The harsh weather is due to a particular combination of high altitude (8,400 feet or 2,600 metres) and a very exposed plateau, with little in the way of a natural surrounding wall to protect the long, flat piece of land from the elements. Plenty of firewood was needed to keep residents warm through the long winters. Bodie is not located in a forest, so lumber had to be imported from Bridgeport, Benton, Carson City or Mono Mills. The winter of 1878–79 was particularly harsh and claimed the lives of many residents. On average, there are 22.7 days with 80 °F (27 °C)+ highs, 19.6 days where the high fails to rise above freezing, and 35 nights with sub-0 °F (−18 °C) lows. The record high temperature of 91 °F (33 °C) was set on July 21, 1988, while the record low of −36 °F (−38 °C) was set on February 13, 1903, which also saw the lowest maximum temperature of −4 °F (−20.0 °C).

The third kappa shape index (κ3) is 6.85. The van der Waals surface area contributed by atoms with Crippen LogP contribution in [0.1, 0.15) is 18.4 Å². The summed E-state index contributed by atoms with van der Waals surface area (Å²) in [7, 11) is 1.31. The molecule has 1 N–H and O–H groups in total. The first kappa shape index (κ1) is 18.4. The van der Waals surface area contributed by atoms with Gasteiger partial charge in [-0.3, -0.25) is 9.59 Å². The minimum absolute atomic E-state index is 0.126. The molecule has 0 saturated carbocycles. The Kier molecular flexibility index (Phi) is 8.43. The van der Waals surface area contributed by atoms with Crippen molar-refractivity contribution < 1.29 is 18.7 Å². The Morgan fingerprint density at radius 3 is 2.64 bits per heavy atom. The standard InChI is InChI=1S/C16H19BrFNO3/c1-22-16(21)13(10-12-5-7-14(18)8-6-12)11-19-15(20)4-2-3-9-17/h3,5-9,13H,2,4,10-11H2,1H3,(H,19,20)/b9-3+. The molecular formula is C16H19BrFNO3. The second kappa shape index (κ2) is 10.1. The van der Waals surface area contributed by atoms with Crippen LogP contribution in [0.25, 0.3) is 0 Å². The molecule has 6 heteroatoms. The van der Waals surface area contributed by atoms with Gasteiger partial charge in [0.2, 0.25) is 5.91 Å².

Average annual precipitation is 11.79 inches (299 mm), with August on average being the driest month and January the wettest. There are an average of 60 days annually with measurable precipitation. The wettest calendar year was 1965 with 26.04 in (661 mm) and the driest was 2000 with 4.57 in (116 mm). The most precipitation in one month was 7.39 in (188 mm) in January 1901. The most precipitation in 24 hours was 4.57 in (116 mm) on February 12, 1895. Average annual snowfall is 93.2 inches (237 cm). The snowiest year was 1965 with 269 in (6.83 m). The most snow in one month was 97.1 in (246.6 cm) in January 1969.
|Climate data for Bodie, California|
|Record high °F (°C)||61
|Average high °F (°C)||40.4
|Average low °F (°C)||4.7
|Record low °F (°C)||−27
|Precipitation inches (mm)||1.66
|Snowfall inches (cm)||17.4